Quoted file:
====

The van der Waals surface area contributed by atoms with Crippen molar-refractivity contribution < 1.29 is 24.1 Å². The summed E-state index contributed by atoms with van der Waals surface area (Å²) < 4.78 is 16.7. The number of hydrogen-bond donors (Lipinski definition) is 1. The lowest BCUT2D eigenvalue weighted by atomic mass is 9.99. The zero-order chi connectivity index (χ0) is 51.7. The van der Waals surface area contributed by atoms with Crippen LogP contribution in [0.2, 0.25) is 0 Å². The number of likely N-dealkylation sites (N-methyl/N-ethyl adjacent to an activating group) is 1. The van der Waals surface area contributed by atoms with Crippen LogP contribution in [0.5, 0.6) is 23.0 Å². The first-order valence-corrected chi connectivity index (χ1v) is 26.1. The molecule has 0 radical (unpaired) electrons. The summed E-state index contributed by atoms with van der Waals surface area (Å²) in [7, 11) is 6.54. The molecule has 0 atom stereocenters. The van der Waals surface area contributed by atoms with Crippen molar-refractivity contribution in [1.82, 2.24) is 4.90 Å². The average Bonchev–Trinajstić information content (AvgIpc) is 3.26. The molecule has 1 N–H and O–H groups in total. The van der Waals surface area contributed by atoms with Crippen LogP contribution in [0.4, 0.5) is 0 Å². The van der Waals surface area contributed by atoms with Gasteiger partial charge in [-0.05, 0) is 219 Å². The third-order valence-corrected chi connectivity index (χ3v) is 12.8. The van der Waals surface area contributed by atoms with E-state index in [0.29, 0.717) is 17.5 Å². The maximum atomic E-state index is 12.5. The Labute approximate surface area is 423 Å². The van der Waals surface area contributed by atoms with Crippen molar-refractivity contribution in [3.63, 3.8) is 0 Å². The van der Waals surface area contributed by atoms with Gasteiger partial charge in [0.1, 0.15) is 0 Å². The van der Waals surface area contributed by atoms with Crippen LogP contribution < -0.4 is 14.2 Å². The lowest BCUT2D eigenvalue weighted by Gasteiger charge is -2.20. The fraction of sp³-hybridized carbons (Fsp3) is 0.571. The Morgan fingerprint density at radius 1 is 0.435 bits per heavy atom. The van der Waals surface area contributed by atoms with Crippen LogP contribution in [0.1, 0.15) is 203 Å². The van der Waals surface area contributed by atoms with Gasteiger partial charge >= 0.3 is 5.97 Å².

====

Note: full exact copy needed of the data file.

The van der Waals surface area contributed by atoms with Crippen molar-refractivity contribution < 1.29 is 24.1 Å². The summed E-state index contributed by atoms with van der Waals surface area (Å²) < 4.78 is 16.7. The number of hydrogen-bond donors (Lipinski definition) is 1. The lowest BCUT2D eigenvalue weighted by atomic mass is 9.99. The zero-order chi connectivity index (χ0) is 51.7. The van der Waals surface area contributed by atoms with Crippen LogP contribution in [0.2, 0.25) is 0 Å². The number of likely N-dealkylation sites (N-methyl/N-ethyl adjacent to an activating group) is 1. The van der Waals surface area contributed by atoms with Crippen LogP contribution in [0.5, 0.6) is 23.0 Å². The first-order valence-corrected chi connectivity index (χ1v) is 26.1. The molecule has 0 radical (unpaired) electrons. The summed E-state index contributed by atoms with van der Waals surface area (Å²) in [7, 11) is 6.54. The molecule has 0 atom stereocenters. The van der Waals surface area contributed by atoms with Crippen molar-refractivity contribution in [1.82, 2.24) is 4.90 Å². The average Bonchev–Trinajstić information content (AvgIpc) is 3.26. The molecule has 1 N–H and O–H groups in total. The van der Waals surface area contributed by atoms with Crippen LogP contribution in [0.4, 0.5) is 0 Å². The van der Waals surface area contributed by atoms with Gasteiger partial charge in [-0.05, 0) is 219 Å². The third-order valence-corrected chi connectivity index (χ3v) is 12.8. The van der Waals surface area contributed by atoms with E-state index in [0.29, 0.717) is 17.5 Å². The maximum atomic E-state index is 12.5. The Labute approximate surface area is 423 Å². The van der Waals surface area contributed by atoms with Crippen molar-refractivity contribution in [3.63, 3.8) is 0 Å². The van der Waals surface area contributed by atoms with Gasteiger partial charge in [0.1, 0.15) is 0 Å². The van der Waals surface area contributed by atoms with Crippen LogP contribution < -0.4 is 14.2 Å². The lowest BCUT2D eigenvalue weighted by Gasteiger charge is -2.20. The fraction of sp³-hybridized carbons (Fsp3) is 0.571. The Morgan fingerprint density at radius 1 is 0.435 bits per heavy atom. The van der Waals surface area contributed by atoms with Crippen LogP contribution in [0.1, 0.15) is 203 Å². The van der Waals surface area contributed by atoms with Gasteiger partial charge >= 0.3 is 5.97 Å².